Air Quality

Healthy air is a vital component of healthy communities. Everyone deserves to breathe safe, healthy air. Unhealthy air that contains pollutants like particulate matter (or particle pollution), ozone, nitrogen dioxide and sulfur dioxide can lead to the following health issues for children:

  • Asthma attacks
  • Decreased lung function/slowed lung function growth
  • Development of asthma
  • Increased hospital admissions and ED visits for asthma
  • Increased severity of asthma attacks
  • Lung disease

Environmental Protection Agency (EPA) Grant for Community Air Monitoring

In 2023, the Environmental Protection Agency (EPA) awarded us $500,000 for a 3-year project that aims to create a community-based network of neighborhood-level air quality monitoring stations in Milwaukee, Wisconsin, focusing on neighborhoods with high asthma burdens. We are excited to launch the Love My Air program in Milwaukee in fall 2023! Through this program, we will install air quality sensors at select schools in the Milwaukee Public Schools district. We will engage schools in air quality monitoring activities through involvement in air quality campaigns (like anti-idling), student engagement and leadership, school STEAM curriculum/community science monitoring using sensors, and education and awareness programs for students, families and the community. The community will also receive education about how to access the neighborhood-level air quality data from those sensors, what the data means, and the action steps tied to that data so that residents have both the tools and knowledge necessary to respond to asthma-related air quality risk factors.


The Love My Air program relies on partnerships with state and local entities to accomplish its goals.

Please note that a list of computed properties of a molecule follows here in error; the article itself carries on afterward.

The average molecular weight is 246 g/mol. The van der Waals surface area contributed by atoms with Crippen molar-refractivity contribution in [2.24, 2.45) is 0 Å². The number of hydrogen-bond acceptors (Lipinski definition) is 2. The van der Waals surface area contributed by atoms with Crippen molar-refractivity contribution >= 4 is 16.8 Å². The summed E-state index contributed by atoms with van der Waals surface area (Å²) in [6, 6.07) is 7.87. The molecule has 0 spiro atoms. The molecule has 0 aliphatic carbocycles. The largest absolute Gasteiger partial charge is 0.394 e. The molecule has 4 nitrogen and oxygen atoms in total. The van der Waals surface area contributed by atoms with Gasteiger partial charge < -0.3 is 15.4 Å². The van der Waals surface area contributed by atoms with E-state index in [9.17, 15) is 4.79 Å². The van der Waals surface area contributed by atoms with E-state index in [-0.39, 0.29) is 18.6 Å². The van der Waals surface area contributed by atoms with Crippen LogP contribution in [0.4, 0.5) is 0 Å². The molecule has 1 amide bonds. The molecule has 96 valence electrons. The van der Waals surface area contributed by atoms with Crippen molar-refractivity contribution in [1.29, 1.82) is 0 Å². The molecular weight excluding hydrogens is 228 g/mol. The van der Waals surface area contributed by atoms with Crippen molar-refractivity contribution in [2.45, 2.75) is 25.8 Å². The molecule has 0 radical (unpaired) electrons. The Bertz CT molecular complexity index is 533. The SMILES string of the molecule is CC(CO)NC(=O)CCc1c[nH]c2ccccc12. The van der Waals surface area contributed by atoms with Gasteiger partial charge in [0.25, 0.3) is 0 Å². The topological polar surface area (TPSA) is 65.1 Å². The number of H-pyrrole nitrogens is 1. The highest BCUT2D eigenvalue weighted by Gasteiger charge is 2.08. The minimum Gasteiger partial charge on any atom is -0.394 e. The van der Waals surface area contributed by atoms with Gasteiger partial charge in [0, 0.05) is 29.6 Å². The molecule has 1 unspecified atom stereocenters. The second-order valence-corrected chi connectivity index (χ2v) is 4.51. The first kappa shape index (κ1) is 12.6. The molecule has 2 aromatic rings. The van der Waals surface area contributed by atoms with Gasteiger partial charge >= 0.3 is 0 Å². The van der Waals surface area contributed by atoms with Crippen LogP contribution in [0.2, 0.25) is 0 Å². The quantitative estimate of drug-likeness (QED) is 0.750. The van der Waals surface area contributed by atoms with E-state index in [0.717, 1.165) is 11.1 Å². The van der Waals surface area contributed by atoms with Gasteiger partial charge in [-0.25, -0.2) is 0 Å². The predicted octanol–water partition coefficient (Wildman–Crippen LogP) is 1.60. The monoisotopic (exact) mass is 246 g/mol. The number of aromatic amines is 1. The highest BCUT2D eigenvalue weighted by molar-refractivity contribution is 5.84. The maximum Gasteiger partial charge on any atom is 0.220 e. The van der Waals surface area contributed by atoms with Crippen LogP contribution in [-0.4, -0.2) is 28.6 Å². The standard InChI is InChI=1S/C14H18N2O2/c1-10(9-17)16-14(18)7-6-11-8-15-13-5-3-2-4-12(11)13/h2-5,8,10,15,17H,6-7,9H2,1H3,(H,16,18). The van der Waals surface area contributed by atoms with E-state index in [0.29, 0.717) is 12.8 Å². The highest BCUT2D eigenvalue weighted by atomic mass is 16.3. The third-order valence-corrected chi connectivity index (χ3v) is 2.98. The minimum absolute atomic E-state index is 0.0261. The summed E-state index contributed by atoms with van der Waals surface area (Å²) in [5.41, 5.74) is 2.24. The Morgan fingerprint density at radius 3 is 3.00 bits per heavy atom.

View our Partners

Join the Love My Air Coalition

If you are interested in learning more and getting involved, please join the Love My Air coalition!

Sign up here

Air Quality Resources

Air Quality and Outdoor Activity Guidance for Schools
Learn when and how to modify outdoor physical activity based on the Air Quality Index (AQI).

Air Quality Guide for Particle Pollution
Use this chart to help reduce your exposure to harmful particle pollution.

Air Quality in the Media

Frequently Asked Questions

  • Carbon monoxide
  • Nitrogen dioxide
  • Ozone (also called smog)
  • Particulate matter (or particle pollution)
  • Sulfur dioxide
  • Toxic air pollutants

Visit What Makes Outdoor Air Unhealthy | American Lung Association for more info about each of these pollutants.

  • Children and teens whose lungs are still developing
  • Older adults
  • People who live and work near busy highways or factories; due to systemic racism and environmental injustice, this tends to be people of color and/or people with lower incomes
  • People with cardiovascular disease or diabetes
  • People with lung diseases like asthma
  • Check the daily air pollution forecast | Check now
  • If you drive to school, turn off your engine while dropping off or picking up students – idling vehicles give off higher levels of harmful air pollution
  • Walk, bike or carpool to school
  • When pollution levels are high, take steps to protect your health:
    • Avoid exercising/playing outdoors
    • Avoid opening windows
    • Keep your quick-relief asthma medication on hand if you are active outdoors

The Air Quality Index, or AQI, is used to warn the public when air pollution is dangerous and can be found at (View AQI table)

Contact Our Staff

Sarah Kroening, MSpEd
Program Manager
Environmental Health
(414) 266-9730

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Breathe S.M.A.R.T. is funded by the Environmental Protection Agency through EPA-OAR-OAQPS-22-01: Enhanced Air Quality Monitoring for Communities.

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